This spring, headlines proclaimed that Colorado was drought-free for the first time since 2017, according to the U.S. Drought Monitor.
The welcomed proclamation came after the state’s waterways and reservoirs swelled thanks to abnormally high snowpack levels, a cooler-than-average spring and an unusually rainy summer. But while the drought monitor is good for identifying overall drought conditions in the short-term––which scientists define as a period of less than six months––it’s not as useful for evaluating long-term trends.
The term drought implies a temporary state––precipitation will eventually return to normal; reservoirs will recharge; streams will continue to flow as expected. But some scientists are now using the term aridification to describe the long-term drying out of the West.
The weekly U.S. Drought Monitor map, which is compiled by dozens of scientists at a handful of organizations, is used by researchers, water managers, farmers and others for short-term planning. It provides a snapshot of drought conditions by comparing historic conditions to current data.
“It’s not a completely mathematical product,” said Becky Bolinger, a climatologist at Colorado State University. “It’s actually a human being who’s looking at all these different things and assessing how bad each of those different indicators are compared to their normal.”
David Miskus, a scientist at the National Oceanic and Atmospheric Administration, prefers the phrase “convergence of evidence” to describe the melange that makes up the Drought Monitor.
He said they use more than 40 indicators, including soil moisture, precipitation, streamflow and other observational data from a network of over 400 individuals. Once compiled, researchers determine a region’s drought intensity, which is delineated on the weekly map through a color-coded system.
“We try to keep it simple, because believe me, this is a very complex procedure,” Miskus said of putting the Drought Monitor together every week. “We take a lot of evidence into account, both the data and the impacts that are out there.”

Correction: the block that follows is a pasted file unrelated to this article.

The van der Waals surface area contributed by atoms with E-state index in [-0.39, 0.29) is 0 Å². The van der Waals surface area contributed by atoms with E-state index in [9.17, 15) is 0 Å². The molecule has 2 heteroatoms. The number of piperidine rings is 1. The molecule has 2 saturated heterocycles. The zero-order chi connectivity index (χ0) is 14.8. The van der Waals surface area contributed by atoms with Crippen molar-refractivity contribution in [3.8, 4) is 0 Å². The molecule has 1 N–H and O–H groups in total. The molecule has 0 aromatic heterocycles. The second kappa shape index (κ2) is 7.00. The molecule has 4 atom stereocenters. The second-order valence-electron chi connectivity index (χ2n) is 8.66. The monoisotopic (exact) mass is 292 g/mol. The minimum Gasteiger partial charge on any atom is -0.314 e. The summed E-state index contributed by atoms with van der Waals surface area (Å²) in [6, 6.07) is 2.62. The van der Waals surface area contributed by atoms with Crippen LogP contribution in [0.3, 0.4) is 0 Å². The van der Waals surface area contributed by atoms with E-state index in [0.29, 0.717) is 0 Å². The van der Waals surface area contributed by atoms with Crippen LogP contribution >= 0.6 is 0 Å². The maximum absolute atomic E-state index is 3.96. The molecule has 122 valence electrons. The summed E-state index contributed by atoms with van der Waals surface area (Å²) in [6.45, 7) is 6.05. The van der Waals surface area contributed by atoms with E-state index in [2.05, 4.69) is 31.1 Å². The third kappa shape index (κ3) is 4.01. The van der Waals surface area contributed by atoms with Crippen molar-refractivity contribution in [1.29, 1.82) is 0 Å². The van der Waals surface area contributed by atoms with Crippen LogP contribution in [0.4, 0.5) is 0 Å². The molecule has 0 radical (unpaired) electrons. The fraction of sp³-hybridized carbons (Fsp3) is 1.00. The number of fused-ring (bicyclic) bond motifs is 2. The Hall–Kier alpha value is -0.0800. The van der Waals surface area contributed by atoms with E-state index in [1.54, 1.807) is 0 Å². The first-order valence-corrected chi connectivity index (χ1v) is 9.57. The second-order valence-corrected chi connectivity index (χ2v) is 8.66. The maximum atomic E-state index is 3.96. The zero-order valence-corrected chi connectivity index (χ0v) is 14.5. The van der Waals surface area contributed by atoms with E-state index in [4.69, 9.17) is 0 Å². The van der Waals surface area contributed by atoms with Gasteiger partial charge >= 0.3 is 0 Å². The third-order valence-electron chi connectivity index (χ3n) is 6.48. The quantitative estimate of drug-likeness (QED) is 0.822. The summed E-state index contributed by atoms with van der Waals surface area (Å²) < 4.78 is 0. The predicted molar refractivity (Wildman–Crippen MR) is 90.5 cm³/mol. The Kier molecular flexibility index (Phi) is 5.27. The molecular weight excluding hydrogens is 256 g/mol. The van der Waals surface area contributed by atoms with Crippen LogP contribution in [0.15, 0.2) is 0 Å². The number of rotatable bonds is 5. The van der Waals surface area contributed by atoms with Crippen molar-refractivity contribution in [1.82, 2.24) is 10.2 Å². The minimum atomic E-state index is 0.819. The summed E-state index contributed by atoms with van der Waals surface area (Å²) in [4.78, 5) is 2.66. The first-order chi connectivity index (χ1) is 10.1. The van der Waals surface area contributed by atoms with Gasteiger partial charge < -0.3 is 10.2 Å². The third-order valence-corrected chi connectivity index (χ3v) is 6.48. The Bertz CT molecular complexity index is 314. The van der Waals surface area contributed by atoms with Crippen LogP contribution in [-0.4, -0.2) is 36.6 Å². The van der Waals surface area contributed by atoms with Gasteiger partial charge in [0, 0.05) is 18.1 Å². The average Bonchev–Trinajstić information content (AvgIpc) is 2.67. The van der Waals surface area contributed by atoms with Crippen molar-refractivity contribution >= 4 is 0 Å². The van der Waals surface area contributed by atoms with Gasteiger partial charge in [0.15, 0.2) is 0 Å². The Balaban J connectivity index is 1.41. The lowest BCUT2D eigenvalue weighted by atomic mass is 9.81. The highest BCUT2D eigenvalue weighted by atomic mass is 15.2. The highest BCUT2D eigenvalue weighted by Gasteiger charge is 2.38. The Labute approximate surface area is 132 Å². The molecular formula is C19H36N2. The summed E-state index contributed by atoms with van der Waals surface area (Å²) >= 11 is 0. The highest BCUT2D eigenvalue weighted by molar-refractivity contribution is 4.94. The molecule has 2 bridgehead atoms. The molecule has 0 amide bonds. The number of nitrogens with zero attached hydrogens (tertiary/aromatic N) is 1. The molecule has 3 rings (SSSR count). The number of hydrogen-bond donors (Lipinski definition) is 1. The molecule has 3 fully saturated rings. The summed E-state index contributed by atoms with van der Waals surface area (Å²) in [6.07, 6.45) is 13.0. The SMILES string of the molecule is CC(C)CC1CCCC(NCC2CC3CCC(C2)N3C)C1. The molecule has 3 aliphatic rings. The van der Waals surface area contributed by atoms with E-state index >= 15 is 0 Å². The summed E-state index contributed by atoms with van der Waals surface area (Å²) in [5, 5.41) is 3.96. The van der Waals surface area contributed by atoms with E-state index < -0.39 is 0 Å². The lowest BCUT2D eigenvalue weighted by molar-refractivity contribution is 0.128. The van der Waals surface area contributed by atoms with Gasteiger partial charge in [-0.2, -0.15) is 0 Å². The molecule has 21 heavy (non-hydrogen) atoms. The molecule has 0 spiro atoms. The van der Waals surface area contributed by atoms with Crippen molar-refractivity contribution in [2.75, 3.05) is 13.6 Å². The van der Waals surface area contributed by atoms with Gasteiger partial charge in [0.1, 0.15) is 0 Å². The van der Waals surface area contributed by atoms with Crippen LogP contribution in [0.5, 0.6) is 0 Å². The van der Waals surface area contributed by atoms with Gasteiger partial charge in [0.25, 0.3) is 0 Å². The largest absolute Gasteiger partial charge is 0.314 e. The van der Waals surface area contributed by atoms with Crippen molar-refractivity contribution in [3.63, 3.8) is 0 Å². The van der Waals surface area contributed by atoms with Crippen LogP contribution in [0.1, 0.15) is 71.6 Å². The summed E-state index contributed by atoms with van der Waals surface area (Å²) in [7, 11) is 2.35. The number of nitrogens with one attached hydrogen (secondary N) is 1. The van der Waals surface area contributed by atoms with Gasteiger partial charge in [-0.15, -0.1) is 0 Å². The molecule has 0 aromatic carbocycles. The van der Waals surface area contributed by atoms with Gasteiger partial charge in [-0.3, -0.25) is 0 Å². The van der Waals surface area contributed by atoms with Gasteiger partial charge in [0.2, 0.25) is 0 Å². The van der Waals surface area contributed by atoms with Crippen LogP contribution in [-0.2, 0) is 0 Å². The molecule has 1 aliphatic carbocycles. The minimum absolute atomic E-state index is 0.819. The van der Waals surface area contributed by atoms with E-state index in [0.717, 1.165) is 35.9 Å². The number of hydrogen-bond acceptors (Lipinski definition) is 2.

Making things more complicated is the fact that there are four different types of drought: hydrologic, meteorologic, agricultural and socioeconomic.
There are four different types of drought: hydrologic, meteorologic, agricultural and socioeconomic.
For example, when media outlets report that the Colorado River basin is experiencing a 20-year drought, what they are referring to is hydrologic drought – defined by shortages in streamflows and reservoir levels. However, some may confuse that with meteorological drought, which is an overall decrease in precipitation.
During the prior drought, the Four Corners region and Southwest Colorado were experiencing exceptionally dry conditions, which abated due to a wet winter only to start creeping back this summer. The hydrologic drought, however, remained in place, which is not evident from looking at the Drought Monitor, but which is obvious at Lake Powell. The reservoir created by Glen Canyon Dam was 56 percent of full capacity at the end of August.
“We’re still in a drier climate and we still need to be aware of the water we use,” Bollinger said. “We still need to be aware that there are issues with the future of our water long-term in the Colorado River Basin, which affects all of the southwestern states.”
Explore our dashboard with weekly reports from the U.S. Drought monitor dating back to 2000: